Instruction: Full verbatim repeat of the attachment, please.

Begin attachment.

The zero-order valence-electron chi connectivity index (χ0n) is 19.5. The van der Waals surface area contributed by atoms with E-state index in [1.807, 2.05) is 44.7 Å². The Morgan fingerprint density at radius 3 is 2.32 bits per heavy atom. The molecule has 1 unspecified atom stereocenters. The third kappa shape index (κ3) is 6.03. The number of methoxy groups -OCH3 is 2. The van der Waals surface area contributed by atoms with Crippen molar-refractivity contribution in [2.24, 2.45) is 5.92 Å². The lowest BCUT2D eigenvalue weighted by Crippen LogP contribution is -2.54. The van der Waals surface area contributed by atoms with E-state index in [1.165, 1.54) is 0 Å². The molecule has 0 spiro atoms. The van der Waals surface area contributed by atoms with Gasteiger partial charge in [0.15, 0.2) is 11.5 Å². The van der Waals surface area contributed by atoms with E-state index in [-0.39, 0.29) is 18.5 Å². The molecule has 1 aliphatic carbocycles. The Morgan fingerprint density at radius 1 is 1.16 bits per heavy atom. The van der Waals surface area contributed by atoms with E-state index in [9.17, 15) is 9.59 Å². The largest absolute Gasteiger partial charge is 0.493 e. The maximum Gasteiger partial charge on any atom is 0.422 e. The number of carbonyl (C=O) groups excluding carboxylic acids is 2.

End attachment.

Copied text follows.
The zero-order valence-electron chi connectivity index (χ0n) is 19.5. The van der Waals surface area contributed by atoms with E-state index in [1.807, 2.05) is 44.7 Å². The Morgan fingerprint density at radius 3 is 2.32 bits per heavy atom. The molecule has 1 unspecified atom stereocenters. The third kappa shape index (κ3) is 6.03. The number of methoxy groups -OCH3 is 2. The van der Waals surface area contributed by atoms with Crippen molar-refractivity contribution in [2.24, 2.45) is 5.92 Å². The lowest BCUT2D eigenvalue weighted by Crippen LogP contribution is -2.54. The van der Waals surface area contributed by atoms with E-state index in [1.165, 1.54) is 0 Å². The molecule has 0 spiro atoms. The van der Waals surface area contributed by atoms with Gasteiger partial charge in [0.15, 0.2) is 11.5 Å². The van der Waals surface area contributed by atoms with E-state index in [-0.39, 0.29) is 18.5 Å². The molecule has 1 aliphatic carbocycles. The Morgan fingerprint density at radius 1 is 1.16 bits per heavy atom. The van der Waals surface area contributed by atoms with E-state index in [9.17, 15) is 9.59 Å². The largest absolute Gasteiger partial charge is 0.493 e. The maximum Gasteiger partial charge on any atom is 0.422 e. The number of carbonyl (C=O) groups excluding carboxylic acids is 2.